In earlier courses, you may have seen logarithms defined in terms of raising bases to powers. For example,

In those terms, the * natural logarithm* should be the power to which you raise e to
get x. (Remember that is just shorthand for .)

Now

e is represented by an infinite non-repeating decimal (like ). So, for instance, is the power to which you raise to get 4. How would you figure that out?

You might also wonder where e comes from: How do you compute it? And why choose such an ugly number for a logarithm base?

In this section, I'll take a different approach to the natural log. I'll define it using calculus as the area under a curve. For starters, this allows us to compute its derivative easily. But what does this have to do with logarithms defined in terms of raising bases to powers?

When you studied logarithms, you learned that they satisfy certain properties:

(a) .

(b) .

(c) .

(d) .

I'll show that the log I define as an area satisfies those properties. That gives some justification for considering it to be a "logarithm".

To begin with, the Power Rule says

The formula does not apply to

An antiderivative of would have to satisfy

But the Fundamental Theorem implies that if , then

Thus, plays the role of .

Define the * natural log* function by

By construction, if ,

represents the area under from 1 to x:

has many properties you'd expect a logarithm to have. For example,

You'd expect the log of a product to equal the sum of the logs. If a and b are positive numbers, then

In the second integral, let , so , and . When , ; when , . So

In other words,

In similar fashion, you can verify that

Thus, there is some justification in calling a logarithm, because it has the same properties you'd expect logs to have.

Here are some additional properties of .

First,

Therefore, the graph of is increasing for .

Moreover,

Therefore, the graph of is concave down for .

Next, consider the following picture:

The area under the curve from 1 to 4 is . It is greater than the sum of the areas of the three rectangles, so

If n is a positive integer, then

So if , then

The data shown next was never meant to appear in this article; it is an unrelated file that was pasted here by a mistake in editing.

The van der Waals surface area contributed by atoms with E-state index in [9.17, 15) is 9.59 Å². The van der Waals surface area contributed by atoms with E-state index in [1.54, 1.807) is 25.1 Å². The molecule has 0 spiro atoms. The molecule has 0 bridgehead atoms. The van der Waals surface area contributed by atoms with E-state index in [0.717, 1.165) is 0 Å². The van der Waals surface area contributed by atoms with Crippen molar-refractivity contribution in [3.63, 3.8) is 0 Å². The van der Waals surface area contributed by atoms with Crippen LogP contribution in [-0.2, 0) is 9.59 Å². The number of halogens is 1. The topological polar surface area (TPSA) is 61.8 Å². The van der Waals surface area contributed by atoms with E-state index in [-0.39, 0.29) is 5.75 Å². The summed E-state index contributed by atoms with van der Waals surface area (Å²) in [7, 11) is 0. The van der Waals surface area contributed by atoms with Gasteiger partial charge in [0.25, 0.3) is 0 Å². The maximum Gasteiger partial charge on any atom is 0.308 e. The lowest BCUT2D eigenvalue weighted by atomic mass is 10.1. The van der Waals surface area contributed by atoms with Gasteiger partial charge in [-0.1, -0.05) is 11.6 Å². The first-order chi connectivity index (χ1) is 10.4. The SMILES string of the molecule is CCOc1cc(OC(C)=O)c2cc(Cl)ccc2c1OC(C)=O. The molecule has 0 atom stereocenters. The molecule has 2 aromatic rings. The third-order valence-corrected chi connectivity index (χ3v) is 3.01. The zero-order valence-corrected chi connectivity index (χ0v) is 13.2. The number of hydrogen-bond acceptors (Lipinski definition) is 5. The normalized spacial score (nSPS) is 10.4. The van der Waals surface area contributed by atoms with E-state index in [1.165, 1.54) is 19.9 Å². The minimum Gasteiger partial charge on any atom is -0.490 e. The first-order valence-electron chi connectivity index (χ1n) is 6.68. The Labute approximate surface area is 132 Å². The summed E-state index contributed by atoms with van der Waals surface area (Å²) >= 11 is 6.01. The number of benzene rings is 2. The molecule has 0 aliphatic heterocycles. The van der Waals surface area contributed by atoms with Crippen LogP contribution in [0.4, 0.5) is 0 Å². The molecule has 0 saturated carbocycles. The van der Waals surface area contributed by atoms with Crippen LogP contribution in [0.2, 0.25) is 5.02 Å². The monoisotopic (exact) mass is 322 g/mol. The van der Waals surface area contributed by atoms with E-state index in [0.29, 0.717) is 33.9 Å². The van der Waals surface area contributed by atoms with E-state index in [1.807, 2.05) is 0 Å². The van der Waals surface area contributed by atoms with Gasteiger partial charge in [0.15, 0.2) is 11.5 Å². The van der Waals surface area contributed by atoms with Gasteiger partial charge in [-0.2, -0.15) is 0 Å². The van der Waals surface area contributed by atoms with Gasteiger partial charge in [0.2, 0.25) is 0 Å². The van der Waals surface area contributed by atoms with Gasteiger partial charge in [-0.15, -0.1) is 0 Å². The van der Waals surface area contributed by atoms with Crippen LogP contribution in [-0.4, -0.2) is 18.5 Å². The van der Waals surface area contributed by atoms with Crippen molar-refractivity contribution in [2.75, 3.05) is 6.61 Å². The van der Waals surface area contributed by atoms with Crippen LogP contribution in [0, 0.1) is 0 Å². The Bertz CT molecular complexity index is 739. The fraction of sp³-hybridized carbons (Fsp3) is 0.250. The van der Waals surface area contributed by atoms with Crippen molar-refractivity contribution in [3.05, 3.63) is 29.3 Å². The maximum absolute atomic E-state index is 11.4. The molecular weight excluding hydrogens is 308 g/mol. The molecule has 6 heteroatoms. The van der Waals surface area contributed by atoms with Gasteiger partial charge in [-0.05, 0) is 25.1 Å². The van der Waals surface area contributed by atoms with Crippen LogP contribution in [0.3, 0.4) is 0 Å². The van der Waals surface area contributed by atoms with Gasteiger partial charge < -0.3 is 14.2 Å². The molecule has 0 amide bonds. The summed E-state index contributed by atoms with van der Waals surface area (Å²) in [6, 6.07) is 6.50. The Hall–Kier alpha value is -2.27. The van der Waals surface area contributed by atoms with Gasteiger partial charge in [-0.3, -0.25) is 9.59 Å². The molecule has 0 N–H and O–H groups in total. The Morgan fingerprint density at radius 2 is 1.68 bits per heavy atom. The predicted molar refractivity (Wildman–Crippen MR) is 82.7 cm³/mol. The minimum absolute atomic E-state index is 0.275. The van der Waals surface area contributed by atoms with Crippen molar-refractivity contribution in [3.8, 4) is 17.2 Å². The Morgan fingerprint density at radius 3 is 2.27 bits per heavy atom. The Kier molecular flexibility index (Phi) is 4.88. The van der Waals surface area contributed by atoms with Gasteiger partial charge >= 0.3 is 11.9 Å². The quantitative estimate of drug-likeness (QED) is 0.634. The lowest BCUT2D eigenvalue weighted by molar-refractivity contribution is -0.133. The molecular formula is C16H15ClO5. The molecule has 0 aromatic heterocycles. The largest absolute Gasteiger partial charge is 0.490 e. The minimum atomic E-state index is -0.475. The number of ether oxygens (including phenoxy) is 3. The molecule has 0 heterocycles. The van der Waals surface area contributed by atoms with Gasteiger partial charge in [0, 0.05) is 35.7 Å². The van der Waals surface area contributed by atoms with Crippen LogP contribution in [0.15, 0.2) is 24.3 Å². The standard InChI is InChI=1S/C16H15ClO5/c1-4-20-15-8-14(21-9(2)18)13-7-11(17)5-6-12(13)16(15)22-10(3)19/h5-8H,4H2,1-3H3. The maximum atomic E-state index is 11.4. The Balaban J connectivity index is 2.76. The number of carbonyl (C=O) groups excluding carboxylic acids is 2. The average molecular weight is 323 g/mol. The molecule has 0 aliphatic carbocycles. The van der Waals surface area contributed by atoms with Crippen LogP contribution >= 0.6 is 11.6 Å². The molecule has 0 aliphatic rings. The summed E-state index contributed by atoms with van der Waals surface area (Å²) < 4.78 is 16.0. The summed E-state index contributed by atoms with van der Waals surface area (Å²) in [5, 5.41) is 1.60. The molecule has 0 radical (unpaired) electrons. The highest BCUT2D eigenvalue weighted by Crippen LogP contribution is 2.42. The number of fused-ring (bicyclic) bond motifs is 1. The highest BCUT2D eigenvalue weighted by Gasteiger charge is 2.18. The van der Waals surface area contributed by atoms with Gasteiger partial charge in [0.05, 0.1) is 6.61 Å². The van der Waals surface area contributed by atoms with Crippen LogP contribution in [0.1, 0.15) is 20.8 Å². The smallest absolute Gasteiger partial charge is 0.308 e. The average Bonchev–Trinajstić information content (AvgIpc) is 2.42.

Since n is an arbitrary positive integer, I can make arbitrarily large by making x sufficiently large. This proves that

Here's the graph of :

The differentiation formula for works together with the other differentiation rules in the usual ways.

* Example.* Compute:

(a) .

(b) .

(c) .

(d) .

(e) .

(a)

(b)

(c)

(d)

(e)

If I say that " " --- the
derivative of is --- then should be defined
wherever is defined. Therefore, it is not really
correct to say *without the qualification* that " ". For is defined
for , whereas is only defined for .

It turns out that the correct statement is:

For , this is the same as the old formula. For , , so

So our new antiderivative formula is

You can omit the absolute value signs if the quantity inside is never negative. For example,

Since is always positive, I can write " " instead of " ".

* Example.* Compute .

* Example.* Compute .

You can use * logarithmic differentiation* to
compute derivatives which are difficult to compute in other ways.

* Example.* Compute .

Let . Taking logs and bringing the power down, I get

Differentiate both sides, using the Chain Rule on the left and the Product Rule (and Chain Rule) on the right:

Multiply both sides by y to clear the fraction on the left, then substitute :

I can use calculus to construct the * exponential
function* .

For , I have

Since , I have . This means that increases for . Next, I use following facts:

(a) An increasing function f is * injective*: If
, then .

(b) An injective function has an inverse function .

Applying these facts to , I find that it has an inverse function, which I will denote (or ). Thus:

1. is a function from to the positive real numbers (because is a function from the positive real numbers to ).

2. for and for .

It's easy to use the properties of the natural log to derive corresponding properties of :

(a) .

(b) .

(c) .

(d) .

To complete the discussion, I can use and to define logs and exponentials to other bases.

(a) If and , define .

(b) If , define .

With these definitions,

In words, this says that is the power to which you raise a to get x --- the definition of a log in terms of a base raised to a power that you knew before.

Using the definitions for and , I also get the differentiation formulas

The point of doing things using calculus is not that we have any new
properties. Rather, it allows us to derive properties *which were
just stated and taken for granted* in a rigorous way.

Copyright 2018 by Bruce Ikenaga